Broadly defined, access to finance is the share of households and firms that are able to use financial services offered as part of the formal banking plus non-banking financial system, if they choose to do so. It can have a substantial effect on welfare and contribute significantly to poverty reduction. Odell (2010) refers to recent empirical evidence using household data that indicates even access to basic financial services such as saving, money transfers and credit can make “a substantial positive difference” in poor people's lives. For SMEs in poor countries, the principal obstacle to growth is often the lack of access to adequate finance. There is mounting empirical evidence that suggests increasing financial access is both pro-growth and pro-poor, that is, it promotes growth with less inequality. One study found that access to a savings account led after six months to a 39% increase in productive investment and a 13% increase in food expenditure among women micro-entrepreneurs in Kenya.
For a number of decades now, microfinance has played the role of mitigating some of the ills brought on by the disenfranchisement of the world's poor people from the global financial system. For all that it has done to empower women and challenge entrenched societal norms, the essence of the model lies in extending financial access to poor and excluded people. However, as noted by Syed Hashemi and Aude de Montesquiou in a focus note for the World Bank's Consultative Group to Assist the Poor (CGAP), microfinance “has not typically reached extremely poor people”. The vast majority of the world's 150 million microcredit clients are thought to live just above or just below the poverty line. That is an achievement in itself, and to be sure, not something to be scoffed at. For most of these people, the only other sources of finance are part of an informal lending structure that is not only more costly, but less reliable as well.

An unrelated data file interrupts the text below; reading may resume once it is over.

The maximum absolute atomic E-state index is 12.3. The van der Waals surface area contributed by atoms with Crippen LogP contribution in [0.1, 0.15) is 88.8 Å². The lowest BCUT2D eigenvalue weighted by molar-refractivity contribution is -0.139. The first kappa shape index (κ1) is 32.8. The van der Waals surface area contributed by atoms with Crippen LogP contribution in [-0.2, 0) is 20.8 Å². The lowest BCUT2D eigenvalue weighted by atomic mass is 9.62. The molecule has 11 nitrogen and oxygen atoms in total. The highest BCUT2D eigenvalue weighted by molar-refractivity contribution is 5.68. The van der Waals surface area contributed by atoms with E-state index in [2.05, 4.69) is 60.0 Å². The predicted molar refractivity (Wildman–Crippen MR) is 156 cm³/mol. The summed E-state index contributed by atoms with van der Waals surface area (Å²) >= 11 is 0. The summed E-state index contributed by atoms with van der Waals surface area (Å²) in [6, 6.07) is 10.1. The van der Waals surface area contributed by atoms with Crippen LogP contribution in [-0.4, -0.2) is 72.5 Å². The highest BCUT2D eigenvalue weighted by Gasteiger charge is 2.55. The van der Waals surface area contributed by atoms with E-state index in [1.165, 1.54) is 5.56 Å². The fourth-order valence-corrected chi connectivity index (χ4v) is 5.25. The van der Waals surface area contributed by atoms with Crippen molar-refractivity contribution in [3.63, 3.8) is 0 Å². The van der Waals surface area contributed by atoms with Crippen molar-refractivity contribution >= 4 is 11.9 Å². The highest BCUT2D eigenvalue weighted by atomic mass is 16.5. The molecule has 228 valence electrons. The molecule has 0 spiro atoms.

Established in 2002, CFPR-TUP is a more fine-tuned version of this approach, benefiting from a more contextual definition of the ultra-poor (for Bangladesh, people who spend 80% of their total expenditure on food and yet cannot attain 80% of their standard calorie needs) and characterised by a more intensive, sequenced set of inputs designed to leave beneficiaries in a position, after two years, to avail other poverty reduction schemes such as microfinance and avoid falling through the government's social safety net. In effect, they “graduate” out of ultra-poverty.
By 2010, the CFPR-TUP programme had reached as many as 300,000 ultra-poor households,